Britain's car sales in 2020 fell to their lowest since 1943 and industry experts are warning that the worst is yet to come as the UK leaves the European Union.
Battery Supplies Could Solve Crisis?
The Society of Motor Manufacturers and Traders (SMMT), the country's industry trade body, said that the UK's auto-sales crisis might be resolved if the government ramps up investments in gigafactory projects.
More gigafactories within 10 years could help maintain battery supplies in the electric vehicle industry, the trade body said. With sufficient battery supplies for EV production, sales could catch up in the coming years.
Data revealed last year that new-car sales fell to nearly 30% to 1.63 million. The figures amount to the lowest annual sales drop since World War II.
COVID Adds Insult To Injury
SMMT chief executive Mike Hawes said the sector as a whole "lost half a million units from March, April, May - and we never recovered them."
Hawes said "click and collect" services from automakers and car dealers will help keep manufacturing rolling despite the health crisis.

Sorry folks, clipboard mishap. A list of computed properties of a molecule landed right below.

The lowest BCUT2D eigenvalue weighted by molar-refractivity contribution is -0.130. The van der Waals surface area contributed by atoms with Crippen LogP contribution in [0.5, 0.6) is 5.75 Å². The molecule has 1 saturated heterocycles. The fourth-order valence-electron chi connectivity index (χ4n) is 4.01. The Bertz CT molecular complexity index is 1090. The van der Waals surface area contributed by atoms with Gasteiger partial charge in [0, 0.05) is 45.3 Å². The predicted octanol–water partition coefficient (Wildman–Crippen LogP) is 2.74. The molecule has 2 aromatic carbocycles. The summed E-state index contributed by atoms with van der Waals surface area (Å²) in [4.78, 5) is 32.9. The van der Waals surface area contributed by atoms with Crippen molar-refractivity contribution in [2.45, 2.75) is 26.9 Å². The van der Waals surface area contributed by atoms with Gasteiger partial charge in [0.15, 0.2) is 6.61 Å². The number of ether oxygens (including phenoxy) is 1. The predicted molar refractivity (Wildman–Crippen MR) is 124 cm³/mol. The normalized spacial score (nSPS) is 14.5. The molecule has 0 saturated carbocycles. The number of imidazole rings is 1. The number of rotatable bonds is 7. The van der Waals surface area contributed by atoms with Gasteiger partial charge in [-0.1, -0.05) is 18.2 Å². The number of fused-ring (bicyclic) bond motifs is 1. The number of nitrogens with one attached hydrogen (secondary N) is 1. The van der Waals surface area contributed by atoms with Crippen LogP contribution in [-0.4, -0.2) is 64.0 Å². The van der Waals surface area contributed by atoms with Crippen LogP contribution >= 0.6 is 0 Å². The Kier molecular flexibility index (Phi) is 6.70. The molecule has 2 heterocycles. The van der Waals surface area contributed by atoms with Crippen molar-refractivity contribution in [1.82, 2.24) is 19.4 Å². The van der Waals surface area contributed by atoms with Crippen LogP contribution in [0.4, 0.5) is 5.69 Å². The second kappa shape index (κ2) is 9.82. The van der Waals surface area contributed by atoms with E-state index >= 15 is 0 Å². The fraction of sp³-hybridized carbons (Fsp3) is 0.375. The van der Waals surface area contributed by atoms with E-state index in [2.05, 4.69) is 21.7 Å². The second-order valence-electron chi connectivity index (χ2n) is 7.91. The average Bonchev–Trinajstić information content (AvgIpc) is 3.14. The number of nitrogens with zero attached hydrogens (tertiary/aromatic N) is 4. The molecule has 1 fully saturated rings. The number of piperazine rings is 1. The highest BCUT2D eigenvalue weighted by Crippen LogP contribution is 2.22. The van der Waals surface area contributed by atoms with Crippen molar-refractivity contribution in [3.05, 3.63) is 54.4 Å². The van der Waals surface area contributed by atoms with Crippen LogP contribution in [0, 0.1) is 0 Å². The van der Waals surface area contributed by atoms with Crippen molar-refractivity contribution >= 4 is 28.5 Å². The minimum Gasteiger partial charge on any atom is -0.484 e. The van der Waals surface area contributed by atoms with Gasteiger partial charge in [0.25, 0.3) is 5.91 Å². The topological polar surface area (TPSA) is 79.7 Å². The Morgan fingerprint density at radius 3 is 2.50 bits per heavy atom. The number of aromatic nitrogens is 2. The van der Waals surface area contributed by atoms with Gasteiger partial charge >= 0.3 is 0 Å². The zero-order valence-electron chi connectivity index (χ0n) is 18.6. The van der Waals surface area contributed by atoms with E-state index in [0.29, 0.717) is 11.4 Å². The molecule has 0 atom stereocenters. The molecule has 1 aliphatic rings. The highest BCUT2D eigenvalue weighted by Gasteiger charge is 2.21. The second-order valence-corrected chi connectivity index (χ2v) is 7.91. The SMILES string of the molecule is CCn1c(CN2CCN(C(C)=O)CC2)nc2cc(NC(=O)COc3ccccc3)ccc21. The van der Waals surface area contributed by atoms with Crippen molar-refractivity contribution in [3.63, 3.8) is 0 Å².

Click and collect services allowed dealers to sell vehicles remotely and during lockdowns.
Brexit Could Deal More Damage
The industry has lost an estimated $27.3 million during the pandemic and more damage could be dealt after the post-Brexit agreements were made by the UK and the EU.
Among the companies that were already struggling were Nissan and Honda Motor. Nissan announced that it would no longer build an electric model in England while Honda will shut down its British plant this year.
According to the Brexit trade deal, automakers should source 10% more local battery components than what Britain originally required before Brexit. Carmakers are given only three years to make sure that batteries contain 50% local materials. If this requirement is not met, tariffs are due.
Japanese carmakers could come across some stumbling blocks in terms of the deal's rules of origin and this problem could further slow production.
The first three years post-Brexit will determine the flexibility of non-European automakers in sourcing battery materials from within the UK or the EU without driving costs up.